A Complex Formula Made Understandable
Determining how much child support should be paid by one parent is an incredibly important part of any divorce, and many wonder what their child support payments may look like before that step is ever reached in divorce. California Family Code Section 4055 includes a formula to be used when calculating the amount of child support to be paid that can look incredibly complicated on its surface.
Here is what you need to know concerning the calculation of child support in California, including the formula used as well as a basic example.
California’s Child Support Formula
California’s child support formula is an algebraic formula comprised of symbols that stand for a specific factor. The formula is as follows:
CS = K [HN - (H%)(TN)]
Again, this formula looks complicated, but it can be easier to interpret when you know what each abbreviation means.
- CS stands for child support.
- K stands for how much of each parent’s income is designated for child support payments. This is determined as a multiplier based on state guidelines and on the percentage of time each parent has with the child.
- HN stands for how much disposable income the person who earns more money has per month.
- H% stands for an estimated percentage of time that the higher-income earner will have the child in their primary care when compared to that of the other parent.
- TN refers to the total monthly net income of the parents (net income being total monthly income minus deductions such as taxes and health insurance premiums)
Additionally, depending on how many children are involved in the case, the final child support number may be multiplied by an additional factor. For example, if there are four children in the case, then the final number is multiplied by 2.3.
A Basic Example of Child Support Calculation
Say, for example, that Robert and Susan have one child. They decide to get divorced, meaning that child support will be determined over the course of the process. Assume that the following facts are true and refer back to specific parts of the formula listed above:
- Robert and Susan’s total monthly net income (TN) is $10,000; Robert is the higher earner and brings home approximately $6000 of that monthly net income (HN).
- Susan will have primary physical responsibility for the child and has their child for approximately 70% of the time (H%). Robert will have the remaining 30% of the time.
The more complicated portion of the formula is determining the K factor. Determining the value of K depends on two pieces of information: the percentage of time each parent has with the child and the total net disposable income of the parents.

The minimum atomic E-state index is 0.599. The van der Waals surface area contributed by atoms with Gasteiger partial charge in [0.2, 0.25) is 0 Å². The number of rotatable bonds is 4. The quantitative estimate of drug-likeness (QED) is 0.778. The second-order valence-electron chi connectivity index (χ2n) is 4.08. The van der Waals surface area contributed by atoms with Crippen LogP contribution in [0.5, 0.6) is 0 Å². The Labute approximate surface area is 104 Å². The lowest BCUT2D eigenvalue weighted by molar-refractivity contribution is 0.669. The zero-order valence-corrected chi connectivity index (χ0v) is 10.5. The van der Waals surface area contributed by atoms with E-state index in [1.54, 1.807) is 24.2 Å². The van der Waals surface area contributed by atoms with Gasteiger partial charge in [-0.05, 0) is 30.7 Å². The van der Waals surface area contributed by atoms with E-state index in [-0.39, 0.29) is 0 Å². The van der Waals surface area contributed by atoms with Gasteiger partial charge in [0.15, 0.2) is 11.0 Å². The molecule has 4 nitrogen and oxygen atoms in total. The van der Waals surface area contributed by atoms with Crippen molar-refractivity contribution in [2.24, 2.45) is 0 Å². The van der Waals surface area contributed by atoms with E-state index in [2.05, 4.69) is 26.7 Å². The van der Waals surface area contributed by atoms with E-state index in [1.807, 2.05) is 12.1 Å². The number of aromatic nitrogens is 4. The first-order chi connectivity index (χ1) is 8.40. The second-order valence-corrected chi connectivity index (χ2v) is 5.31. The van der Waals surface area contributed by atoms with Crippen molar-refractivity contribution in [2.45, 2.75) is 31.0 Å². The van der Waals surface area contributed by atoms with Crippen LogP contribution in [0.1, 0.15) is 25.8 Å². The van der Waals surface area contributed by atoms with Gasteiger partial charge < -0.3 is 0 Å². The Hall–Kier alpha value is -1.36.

The income portion is based on a chart outlined in the California Family Code, but the time portion is more complex. If the higher-earning parent has primary care of the child for greater than 50% of the total time, then that percentage should be subtracted from 2. If, on the other hand, the higher earner has primary care of the child for less than 50% of the total time, then that percentage should be added to 1.
In our example, Robert will have physical responsibility for his child for 30% of the time; therefore, that portion of the K factor equals 1.3. Additionally, based on the total net income chart, the other section of K equals 0.10 + 1000/TN. Using what we know (TN equaling $10,000), we can calculate this as 0.10 + 1000/10,000, equaling 0.2. Finally, multiply 1.3 and 0.2 together to get the final calculation for the K factor; in this case, it equals 0.26.
Once this rather difficult calculation is determined, one can then plug in the rest of the numbers and come to a rather simple calculation. Using our numbers mentioned above, our formula would look like this:
CS = 0.26 [6000 - (0.30)(10,000)]
CS=0.26 [6000 - 3000)
CS=0.26 x 3000 = $780
Using this formula, we were able to determine that Robert would pay Susan $780 per month in child support. If they had more children, then they could simply multiply the final number for CS by the multiplication factor for that number of children; if they had three children, for example, then they would multiply $780 by 2 to get $1560 per month and then allocate that amount based on Section 4055.
Working With an Attorney for Child Support
Note that calculating child support may seem easier using a basic example, but each person has unique circumstances making it impossible to assume a child support amount across the board. Rather than make an attempt at calculating this number on your own, it is much wiser to consult with an attorney who better understands California’s laws regarding child support as well as a greater ability to calculate this number more accurately.